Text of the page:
Melanization increased the overall cellular negative charge by 3 to 33% in nine different encapsulated strains of and by 86% in an acapsular strain [65]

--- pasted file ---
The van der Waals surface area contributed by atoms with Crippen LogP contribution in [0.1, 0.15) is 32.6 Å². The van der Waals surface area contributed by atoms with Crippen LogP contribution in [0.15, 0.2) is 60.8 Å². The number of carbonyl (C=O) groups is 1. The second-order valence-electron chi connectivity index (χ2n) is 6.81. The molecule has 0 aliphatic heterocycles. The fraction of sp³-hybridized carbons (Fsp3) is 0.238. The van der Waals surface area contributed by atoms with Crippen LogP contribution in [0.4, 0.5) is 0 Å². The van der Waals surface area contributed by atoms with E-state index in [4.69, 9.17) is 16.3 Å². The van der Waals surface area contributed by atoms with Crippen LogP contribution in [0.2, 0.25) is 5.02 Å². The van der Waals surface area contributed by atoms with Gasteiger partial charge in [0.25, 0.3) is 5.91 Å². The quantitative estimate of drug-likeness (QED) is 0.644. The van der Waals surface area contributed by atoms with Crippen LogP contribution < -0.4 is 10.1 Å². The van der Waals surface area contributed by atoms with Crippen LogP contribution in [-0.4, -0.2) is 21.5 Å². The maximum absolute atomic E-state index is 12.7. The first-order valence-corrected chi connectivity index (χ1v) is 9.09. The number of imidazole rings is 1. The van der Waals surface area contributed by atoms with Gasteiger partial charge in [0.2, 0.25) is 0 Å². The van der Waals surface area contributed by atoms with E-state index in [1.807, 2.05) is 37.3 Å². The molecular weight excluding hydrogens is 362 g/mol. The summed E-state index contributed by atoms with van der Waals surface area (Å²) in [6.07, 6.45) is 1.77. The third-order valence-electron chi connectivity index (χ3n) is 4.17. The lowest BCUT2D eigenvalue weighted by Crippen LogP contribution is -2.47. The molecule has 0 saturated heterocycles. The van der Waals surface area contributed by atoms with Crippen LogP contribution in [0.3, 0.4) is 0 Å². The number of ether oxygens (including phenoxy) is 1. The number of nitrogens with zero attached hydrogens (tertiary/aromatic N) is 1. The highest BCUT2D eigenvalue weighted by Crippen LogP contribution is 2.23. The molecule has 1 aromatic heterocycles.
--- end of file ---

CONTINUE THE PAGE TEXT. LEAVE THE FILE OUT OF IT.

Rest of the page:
Melanization increased the overall cellular negative charge by 3 to 33% in nine different encapsulated strains of and by 86% in an acapsular strain [65]. led to extensive study of this polymer in spp. [17]. Other species can produce melanin using endogenous compounds or exogenous substrates, and some can produce more than one type of melanin [12,18,19]. Open in a separate window Figure 2 melanin ghosts obtained from lungs Artesunate of infected mice as described in [20]. The red arrows show bud scars on the melanin. In the early 1980s, Kwon-Chung et al. produced melanin-deficient strains (mutants were defective in the active transport system for diphenolic compounds and phenoloxidase, which is the first enzyme needed in Artesunate the L-DOPA melanogenesis pathway. A subsequent study confirmed that the loss of phenoloxidase activity was responsible for the mutant phenotype [22]. Williamson next discovered that laccase, a phenoloxidase, was encoded by the lac1 gene [23]. Laccase was linked to virulence in vivo through disruption of the 5 end of the gene [24]. Interestingly, has two laccase genes, where is 75% similar to lac1, but basal transcript levels of are much lower, and mutation of the gene only induced a mild delay in melanin formation [25]. 3.1. Melanosomes and Melanin Location Melanin synthesis needs to occur in a contained environment as its intermediates are reactive to other surrounding substances [26]. Melanin is synthesized in melanosomes within human melanocytes. In [14,30]. Work in has revealed that disruption of endosomal sorting blocks the deposition of melanin in the cell wall, further supporting non-conventional secretory mechanisms driving proper polymer formation and draws marked similarities to mammalian melanosome biology [31]. The existence of cryptococcal melanosomes explains how melanin is distributed in the cell wall, with the melanosomes depositing diffusely in ring-like layers in the cell wall [19,32]. However, melanins distribution is pathogen-dependent. Whereas has melanin located in the innermost layer of the cell wall [33], melanin is located on the surface or outer wall layer in spp., spp., spp., [13,34,35,36,37,38]. 3.2. Melanin and Cell Wall Melanins role in the cell wall has been extensively studied in melanin ghosts are made of two to five concentric layers with thicknesses ranging from Artesunate 50 to 75 nm per layer. The layers become thicker as cultures become older [39]. The presence of melanin impacts the cell walls properties. For example, a comparison of WT melanized and non-melanized mutants showed that the conidial wall of the reference strain was composed of several superimposed layers with a thick electron transparent inner layer and two thin electron-dense outer layers, while mutant conidia showed a cell wall devoid of the outermost layer. Scanning electron microscopy (SEM) observed that pigment-less mutants have smooth-walled conidia without ornamentation, and further analysis showed that the mutant cell wall was also less electronegative and hydrophobic [40]. Interestingly, there are still pores present in the cell wall after melanization, which permit the transport of molecules across this barrier. In cell wall pore size also correlated with the age of the culture, as day 4 melanin ghosts displayed the greatest porosity at 41 L ??1 g?1 at 16.4 ?, while day 10 melanin ghosts porosity was 15 L ??1 g?1 at 10 ?. The same FGFR1 study also showed that an antibody against melanin decreased the total porosity from 16 to 8 L ??1 g?1 [39], which has important implications for drug targeting. In terms of its structure within the cell wall, melanin is described as being composed of irregular granules 50C80 nm in diameter,.

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